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  7.  30
    "Step Into My Zapatos, Doc": Understanding and Reducing Communication Disparities in the Multicultural Informed Consent Setting.Christian M. Simon & Eric Kodish - 2005 - Perspectives in Biology and Medicine 48 (1):123-S138.
  8.  37
    Bioethics Training in Uganda: Report on Research and Clinical Ethics Workshops. [REVIEW]Cynthia Griggins, Christian Simon, Frederick Nelson Nakwagala & Rebecca D. Pentz - 2011 - HEC Forum 23 (1):43-56.
    This essay describes and critically evaluates a co-operative educational program to train Ugandan health care workers in bioethics. It describes one bottom-up effort, a week-long intensive workshop in bioethics provided by the authors to health care professionals in a developing country—Uganda. We will describe the background and circumstances that led to the organization of the workshop, and review its planning, design, curriculum, and outcome. We will focus especially on measures taken to make the workshop relevant for the audience of Ugandan (...)
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  9.  20
    Exploratory Health Disparities Research: The Need to Provide a Tangible Benefit to Vulnerable Respondents.Christian Simon & Maghboeba Mosavel - 2010 - Ethics and Behavior 20 (1):1-9.
    This article examines the responsibilities of researchers who conduct exploratory research to provide a service to vulnerable respondents. The term “service” is used to denote the provision of a tangible benefit in relation to the research question that is apart from the altruistic research benefits. This article explores what this “service” could look like, who might be responsible for providing it, and the challenges associated with such a service. The article argues that not providing a tangible benefit to vulnerable research (...)
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  10.  4
    Case Study: Informed Consent From the Doctor?Steven Joffe & Christian Simon - 2004 - Hastings Center Report 34 (4):12.
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  11.  4
    Informed Consent From the Doctor?Steven Joffe & Christian Simon - 2004 - Hastings Center Report 34 (4):12.
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  12.  11
    Staat und Geschichtswissenschaft in Deutschland und Frankreich 1871-1914. Situation und Werk von Geschichtsprofessoren an den Universitaten Berlin, Munchen, Paris. [REVIEW]Fritz Ringer & Christian Simon - 1991 - History and Theory 30 (1):95.
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  13. Child Assent and Parental Permission for Clinical Research-Some Considerations.Christian Simon - 2002 - Bioethics Forum 18:36-42.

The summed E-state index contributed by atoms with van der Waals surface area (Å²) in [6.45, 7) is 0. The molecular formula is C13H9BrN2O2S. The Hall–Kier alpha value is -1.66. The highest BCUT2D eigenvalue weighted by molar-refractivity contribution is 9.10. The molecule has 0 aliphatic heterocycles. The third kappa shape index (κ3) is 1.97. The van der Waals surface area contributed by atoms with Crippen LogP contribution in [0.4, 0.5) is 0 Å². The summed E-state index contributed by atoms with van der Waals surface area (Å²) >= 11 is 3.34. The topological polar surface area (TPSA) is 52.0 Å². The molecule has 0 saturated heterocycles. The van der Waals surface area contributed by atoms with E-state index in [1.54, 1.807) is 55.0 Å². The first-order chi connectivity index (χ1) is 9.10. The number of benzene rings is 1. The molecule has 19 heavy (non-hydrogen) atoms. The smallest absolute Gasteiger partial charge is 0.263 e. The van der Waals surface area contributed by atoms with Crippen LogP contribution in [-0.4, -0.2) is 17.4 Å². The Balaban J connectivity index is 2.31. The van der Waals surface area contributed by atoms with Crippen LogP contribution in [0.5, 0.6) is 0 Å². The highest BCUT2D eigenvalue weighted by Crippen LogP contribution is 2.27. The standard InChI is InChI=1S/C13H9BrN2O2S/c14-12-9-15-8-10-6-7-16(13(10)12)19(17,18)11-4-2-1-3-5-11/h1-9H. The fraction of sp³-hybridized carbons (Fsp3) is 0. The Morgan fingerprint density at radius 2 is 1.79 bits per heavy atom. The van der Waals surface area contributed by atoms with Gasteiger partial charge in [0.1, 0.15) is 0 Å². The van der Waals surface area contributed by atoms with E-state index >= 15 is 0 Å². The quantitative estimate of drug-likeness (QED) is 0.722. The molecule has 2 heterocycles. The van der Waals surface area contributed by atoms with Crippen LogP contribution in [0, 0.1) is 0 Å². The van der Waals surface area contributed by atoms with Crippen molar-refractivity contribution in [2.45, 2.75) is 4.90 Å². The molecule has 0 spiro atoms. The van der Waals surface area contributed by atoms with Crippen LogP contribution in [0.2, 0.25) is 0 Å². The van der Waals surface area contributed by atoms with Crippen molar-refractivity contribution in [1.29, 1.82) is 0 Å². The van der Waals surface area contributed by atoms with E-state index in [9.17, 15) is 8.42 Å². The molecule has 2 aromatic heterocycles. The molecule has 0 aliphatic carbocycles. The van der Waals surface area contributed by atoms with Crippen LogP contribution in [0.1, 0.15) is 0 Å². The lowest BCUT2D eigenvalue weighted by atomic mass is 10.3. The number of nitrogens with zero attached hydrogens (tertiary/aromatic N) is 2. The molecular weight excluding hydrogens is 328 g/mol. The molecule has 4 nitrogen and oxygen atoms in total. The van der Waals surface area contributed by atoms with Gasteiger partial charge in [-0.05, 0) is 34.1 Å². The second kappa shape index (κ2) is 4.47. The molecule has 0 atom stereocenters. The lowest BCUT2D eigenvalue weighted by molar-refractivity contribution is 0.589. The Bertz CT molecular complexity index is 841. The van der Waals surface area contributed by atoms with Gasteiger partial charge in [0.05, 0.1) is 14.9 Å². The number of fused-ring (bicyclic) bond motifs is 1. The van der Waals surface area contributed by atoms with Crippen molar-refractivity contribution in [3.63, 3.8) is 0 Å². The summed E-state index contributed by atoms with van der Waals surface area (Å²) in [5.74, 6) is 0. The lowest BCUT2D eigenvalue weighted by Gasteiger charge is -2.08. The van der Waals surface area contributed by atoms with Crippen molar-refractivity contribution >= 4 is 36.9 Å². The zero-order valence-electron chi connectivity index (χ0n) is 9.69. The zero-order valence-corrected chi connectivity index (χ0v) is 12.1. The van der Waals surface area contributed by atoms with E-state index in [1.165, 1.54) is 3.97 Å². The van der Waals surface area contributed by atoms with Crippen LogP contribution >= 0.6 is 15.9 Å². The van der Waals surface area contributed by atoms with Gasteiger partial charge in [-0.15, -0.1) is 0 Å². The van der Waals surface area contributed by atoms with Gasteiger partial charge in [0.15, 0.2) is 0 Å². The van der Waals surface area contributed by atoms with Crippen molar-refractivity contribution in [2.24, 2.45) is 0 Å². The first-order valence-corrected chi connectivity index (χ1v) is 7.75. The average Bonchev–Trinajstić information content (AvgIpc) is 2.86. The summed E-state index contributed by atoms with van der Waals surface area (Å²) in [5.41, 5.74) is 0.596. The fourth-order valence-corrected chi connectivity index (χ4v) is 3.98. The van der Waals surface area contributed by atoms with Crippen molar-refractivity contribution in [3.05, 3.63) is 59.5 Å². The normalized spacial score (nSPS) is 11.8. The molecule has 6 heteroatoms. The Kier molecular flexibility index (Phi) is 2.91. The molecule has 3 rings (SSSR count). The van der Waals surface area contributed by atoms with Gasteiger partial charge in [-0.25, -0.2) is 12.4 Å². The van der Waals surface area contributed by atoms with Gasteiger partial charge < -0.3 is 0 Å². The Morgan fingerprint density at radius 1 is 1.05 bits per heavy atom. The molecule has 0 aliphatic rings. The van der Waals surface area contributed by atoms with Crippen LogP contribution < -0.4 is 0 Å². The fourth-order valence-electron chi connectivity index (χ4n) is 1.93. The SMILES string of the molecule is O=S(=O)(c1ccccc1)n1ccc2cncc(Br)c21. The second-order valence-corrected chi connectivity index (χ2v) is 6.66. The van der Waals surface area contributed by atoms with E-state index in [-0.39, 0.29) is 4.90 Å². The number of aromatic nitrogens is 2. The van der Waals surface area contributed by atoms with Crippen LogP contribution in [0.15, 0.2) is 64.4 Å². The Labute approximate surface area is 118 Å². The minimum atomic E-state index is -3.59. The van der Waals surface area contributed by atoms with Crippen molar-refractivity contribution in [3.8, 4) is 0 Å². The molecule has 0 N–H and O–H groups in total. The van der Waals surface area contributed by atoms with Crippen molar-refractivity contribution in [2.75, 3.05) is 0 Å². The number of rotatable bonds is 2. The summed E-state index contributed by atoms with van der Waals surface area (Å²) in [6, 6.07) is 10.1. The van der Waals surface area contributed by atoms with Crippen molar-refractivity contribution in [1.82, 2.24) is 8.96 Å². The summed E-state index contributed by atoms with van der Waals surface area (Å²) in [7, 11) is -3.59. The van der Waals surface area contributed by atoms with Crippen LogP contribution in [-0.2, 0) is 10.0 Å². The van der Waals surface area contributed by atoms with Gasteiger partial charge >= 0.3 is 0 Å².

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  14.  14
    Cancer and the Computerized Family: Towards a Clinical Ethics of “Indirect” Internet Use. [REVIEW]Christian Simon & Sarah Schramm - 2008 - Medicine, Health Care and Philosophy 11 (3):337-341.
    The normative dimensions of Internet use among patients and their families have not been studied in much depth in the field of clinical ethics. This study considers cancer-related Internet use among families and friends of cancer patients, and how that use of the Internet may affect patients and patient care. Interviews were conducted with 120 cancer patients, most of whom (76%) reported that family, friends, and others in their social network used the Internet in some way related to the patient’s (...)
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  15. Ethical Design and Conduct of Focus Groups in Bioethics Research.Christian M. Simon & Maghboeba Mosavel - 2007 - Advances in Bioethics 11:63-81.
     
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  16.  9
    Response to Open Peer Commentaries on “Community Members as Recruiters of Human Subjects: Ethical Considerations”.Christian Simon & Maghboeba Mosavel - 2010 - American Journal of Bioethics 10 (3):1-3.
    Few studies have considered in detail the ethical issues surrounding research in which investigators ask community members to engage in research subject recruitment within their own communities. Peer-driven recruitment and its variants are useful for accessing and including certain populations in research, but also have the potential to undermine the ethical and scientific integrity of community-based research. This paper examines the ethical implications of utilizing community members as recruiters of human subjects in the context of PDR, as well as the (...)